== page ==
True, classical musicians today can be influenced by the Beatles, and the Beatles were influenced by (among others) Varese, but that doesn't make the Beatles classical. Nor are outside influences on classical art a new thing. In the 1920s it was jazz, and in the 18th and 19th centuries, folk music. (Pointing out that classical music wasn't influenced by 18th century pop stars the way it's been by 20th century pop stars is a little disingenuous. Who were the 18th century's pop stars?)

Classical music has been, as you point out, a particular tradition. Over the last century that tradition has widened, but it doesn't encompass everything. I'm pleased that you're not arguing that we should simply pursue "good" music wherever it may lead: good music can be good of different kinds, and we need to judge each individually to decide whether it's good in this particular, though widened, tradition.

I'm interested in music of other kinds than classical, and so, I presume, are many readers. But I'm not interested in all of them, and they're not what I come here to read. Space is limited, even online, because of budgetary and authors' and editors' time constraints, and if we broaden our coverage too much, it will cut into the space of what we came here to read.

As yet another classical composer trying to break thru the 4th wall, I've been thinking lately the central issue is the tension between "art" and "entertainment". We want to serve our art to our highest abilities, but we also want to serve a large, YOUNGER public thirsty for artistic entertainment. Esp. considering that only some 8% of Americans care to attend classical music events, it would seem to be theoretically possible to entice a mass audience if we simply repackage (relabel) art as entertainment. Just don't call it "dumbing down"... but rather a much needed "warming up" for curious music lovers.

I have started calling it "concert music", or maybe some times even "serious music", which implies a performance/event in which the audience listens and concentrates on what the music is doing and saying...and are engaged in listening and hearing what the composer and performers have to offer without talking, texting, or having mental distractions and giving the music the full respect it deserves. (Even if you hate it, you will have some basis for the judgement.)

This definition can cover lots of kinds of music from various eras and cultural traditions. It can be entertaining, pure music with or without mental constructs, or physically energizing and emotional moving.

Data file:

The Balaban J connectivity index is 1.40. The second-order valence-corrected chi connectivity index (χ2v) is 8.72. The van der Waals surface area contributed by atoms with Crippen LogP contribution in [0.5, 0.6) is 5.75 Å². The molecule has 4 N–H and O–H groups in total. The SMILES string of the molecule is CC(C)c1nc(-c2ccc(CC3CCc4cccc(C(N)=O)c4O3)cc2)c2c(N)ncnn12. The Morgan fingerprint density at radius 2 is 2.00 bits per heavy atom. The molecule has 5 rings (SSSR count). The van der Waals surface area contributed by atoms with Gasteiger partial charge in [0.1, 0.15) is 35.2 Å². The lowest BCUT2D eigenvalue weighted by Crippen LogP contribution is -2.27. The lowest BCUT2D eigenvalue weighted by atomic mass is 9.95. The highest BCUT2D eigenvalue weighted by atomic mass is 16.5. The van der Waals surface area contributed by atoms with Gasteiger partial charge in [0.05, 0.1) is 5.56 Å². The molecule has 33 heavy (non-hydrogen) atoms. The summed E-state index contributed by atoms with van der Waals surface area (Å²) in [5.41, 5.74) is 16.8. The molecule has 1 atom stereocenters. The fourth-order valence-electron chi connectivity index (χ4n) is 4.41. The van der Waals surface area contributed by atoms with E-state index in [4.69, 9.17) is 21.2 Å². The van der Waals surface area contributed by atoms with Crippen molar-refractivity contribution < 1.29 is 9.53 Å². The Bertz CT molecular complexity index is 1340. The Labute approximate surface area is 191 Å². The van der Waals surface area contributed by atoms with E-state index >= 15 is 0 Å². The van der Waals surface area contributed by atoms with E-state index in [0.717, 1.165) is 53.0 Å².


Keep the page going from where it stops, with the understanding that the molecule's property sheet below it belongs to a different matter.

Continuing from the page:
As a music writer, I stopped using the word "classical" some years ago. So much of the popular press, including San Francisco's weeklies, has not just marginalized great music, it has obliterated the music, even the term. In my writing, I just use "music." The context usually tells the reader what I'm talking about. If pressed, I use the term "fine art music." I don't use "art music" for a couple of reasons. It sounds pretentious. "Fine art music" is like painting, a fine art. Also, if we accept the thumbnail definition of art as something that survives and remains popular for 50 years, then the Beatles' music is art (and I agree for so many of their songs).

Clearly this article has struck a chord, as it were, as those who create, perform, appreciate, and enjoy classical music want it to be an ever more living art form that touches more of us. By exchanging thoughts about what moves us and what distinguishes fine art music, or whatever we end up calling it, we engage actively with the music and actually contribute to it.

I look forward to seeing what more SFCVers have to say!

What should we call it?

I think to understand the situation of classical music today, we need to understand history a bit better. I think we all know exactly what classical music is--as the article and all the comments demonstrate. Changing the label is just, uh, changing the label. It is important to realize that the term 'classical' music is a retronym. For all of history, guitars were called guitars. But as soon as the electric guitar was invented a term for non-electric guitars became necessary. Hence the phrase 'acoustic guitar'. Similarly with classical music. Before the rise of popular music as an economic force, all music was just music. Some was played by orchestras in concert halls, some by bands outside and some by rustic fiddlers. As one commentor noted, there were no 18th century pop stars.

The article above seems to depict the question as merely one of marketing. I don't think this really handles the issue. I get into this and some other inconvenient truths in this blog post:

http://themusicsalon.blogspot.com/2011/08/in-defence-of-music.html

One of the things I hate about classical music (and I play it for a living) is SAYING the 5 clunky syllables. Compared to rock, jazz, or bluegrass, "classical music" just falls to the floor under its own weight. Because we accent the first syllable and the first word, we actually LOWER our pitch slightly, which implies subconciously that we are not so enthusiastic about. I often think we should drop one word or the other or try somthing new age like "clasica" or "the classics". It's the same problem with the words symphony and orchestra and sonata. These Greek and Latin words are quite difficult to pronouncable to new audiences and even worse to spell.

And worse than that is that very few people know WHY it's called "classical" to begin with and why that term refers to a specific era around Haydn & Mozart. It would be worth explaining to newbies as well as reminding (or more likely debating) ourselves.

I remember learning a (simplified) story that Voltaire and the Age of Enlightment thinkers who studied ancient Greek democracy as model for egalitarianism, also looked to the classical period for a model of new art and music. They found the Greeks believed music should reflect a natural flow of inner emotions, which 18th-Century composers subsequently began to adopt in the form of music with two contrasting themes, modulations and "sturm und drang" (literary). The quality of DIALOGUE was very important to changes during the Enlightenment, no? The classical period was responsible for classical music.